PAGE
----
© Reuters. Japanese Prime Minister Fumio Kishida speaks during a news conference after the US-Japan summit in Washington, U.S., January 14, 2023. REUTERS/Julia Nikhinson
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TOKYO (Reuters) – Japanese Prime Minister Fumio Kishida said on Friday that a return to deflation in the world’s third-largest economy could not be ruled out as domestic demand remained weak.
The comment came hours after data showed Tokyo consumer inflation, Japan’s leading price gauge, hit a 42-year high in January, keeping the central bank under pressure to gradually ease its easy monetary policy.
However, Kishida told a session of the upper house of parliament that inflation was driven by high global raw material prices and a weak yen, not strong domestic demand.
When asked by an opposition lawmaker whether the Japanese economy has fully emerged from years of deflation, Kishida said: “Currently, there is a state without deflation, but it has not reached a stage where we can judge that a return (to deflation) is unlikely.”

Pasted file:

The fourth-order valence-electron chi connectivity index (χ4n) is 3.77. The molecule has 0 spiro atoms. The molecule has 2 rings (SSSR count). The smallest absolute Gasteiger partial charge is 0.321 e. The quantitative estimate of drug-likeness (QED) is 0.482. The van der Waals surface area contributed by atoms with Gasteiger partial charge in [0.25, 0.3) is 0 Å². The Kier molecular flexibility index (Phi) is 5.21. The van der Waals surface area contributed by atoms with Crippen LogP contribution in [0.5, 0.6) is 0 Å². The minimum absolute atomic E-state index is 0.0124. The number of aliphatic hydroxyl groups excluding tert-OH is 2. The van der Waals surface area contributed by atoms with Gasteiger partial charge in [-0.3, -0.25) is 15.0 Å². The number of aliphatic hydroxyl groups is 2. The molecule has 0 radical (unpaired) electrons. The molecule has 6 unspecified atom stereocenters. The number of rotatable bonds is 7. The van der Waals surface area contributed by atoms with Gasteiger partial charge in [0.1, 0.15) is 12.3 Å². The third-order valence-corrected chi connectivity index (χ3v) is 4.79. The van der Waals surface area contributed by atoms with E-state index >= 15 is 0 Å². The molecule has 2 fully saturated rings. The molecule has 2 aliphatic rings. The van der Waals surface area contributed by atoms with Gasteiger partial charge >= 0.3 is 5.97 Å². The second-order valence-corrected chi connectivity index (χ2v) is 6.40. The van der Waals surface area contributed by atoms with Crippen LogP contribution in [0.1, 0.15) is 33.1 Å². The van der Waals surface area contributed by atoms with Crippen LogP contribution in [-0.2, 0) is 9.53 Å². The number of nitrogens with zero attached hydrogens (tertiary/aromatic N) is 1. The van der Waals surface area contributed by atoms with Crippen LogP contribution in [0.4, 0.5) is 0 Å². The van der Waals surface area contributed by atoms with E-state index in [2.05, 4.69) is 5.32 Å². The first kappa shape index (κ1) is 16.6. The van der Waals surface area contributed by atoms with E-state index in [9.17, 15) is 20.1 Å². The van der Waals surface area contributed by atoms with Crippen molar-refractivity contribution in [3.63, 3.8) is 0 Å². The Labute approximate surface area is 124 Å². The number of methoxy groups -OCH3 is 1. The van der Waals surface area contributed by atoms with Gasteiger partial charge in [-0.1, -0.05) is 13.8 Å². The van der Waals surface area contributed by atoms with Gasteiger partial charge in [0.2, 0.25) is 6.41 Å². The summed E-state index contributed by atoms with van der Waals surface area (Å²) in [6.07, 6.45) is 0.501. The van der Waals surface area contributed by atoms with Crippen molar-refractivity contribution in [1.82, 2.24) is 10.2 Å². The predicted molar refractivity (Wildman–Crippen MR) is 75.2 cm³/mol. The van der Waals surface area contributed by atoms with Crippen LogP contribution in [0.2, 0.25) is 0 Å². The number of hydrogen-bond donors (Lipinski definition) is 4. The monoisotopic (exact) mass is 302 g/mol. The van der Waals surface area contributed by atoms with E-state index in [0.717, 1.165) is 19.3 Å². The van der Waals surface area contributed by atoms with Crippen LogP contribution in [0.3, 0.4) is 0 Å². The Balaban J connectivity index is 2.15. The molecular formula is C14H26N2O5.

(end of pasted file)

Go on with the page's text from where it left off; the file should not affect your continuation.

The Bank of Japan (BOJ) surprised financial markets last month by deciding to allow 10-year bond yields to move in a slightly wider range to just above or below zero, fueling speculation that it is preparing the ground for a gradual exit from its super-loose policy.
But Kishida described the move as an operational adjustment to soften the impact of monetary easing, which is roiling the country’s bond market. The BOJ made no further changes at its mid-January meeting.
Policymakers are hoping that wage increases this spring will moderate higher living costs and boost consumer spending.
“The government and the BOJ have agreed to work closely together in the direction of economic growth in tandem with structural wage increases and sustainable, stable achievement of the inflation target,” Kishida said, repeating his previous remarks.
He also refrained from commenting on whether there would be a review of the joint government-BOJ economic policy statement that has empowered policymakers to fight deflation since 2013, saying a new BOJ governor had not yet been elected.
Kishida said on Sunday that he would name the next BOJ chief next month before incumbent Haruhiko Kuroda’s second five-year term expires on April 8.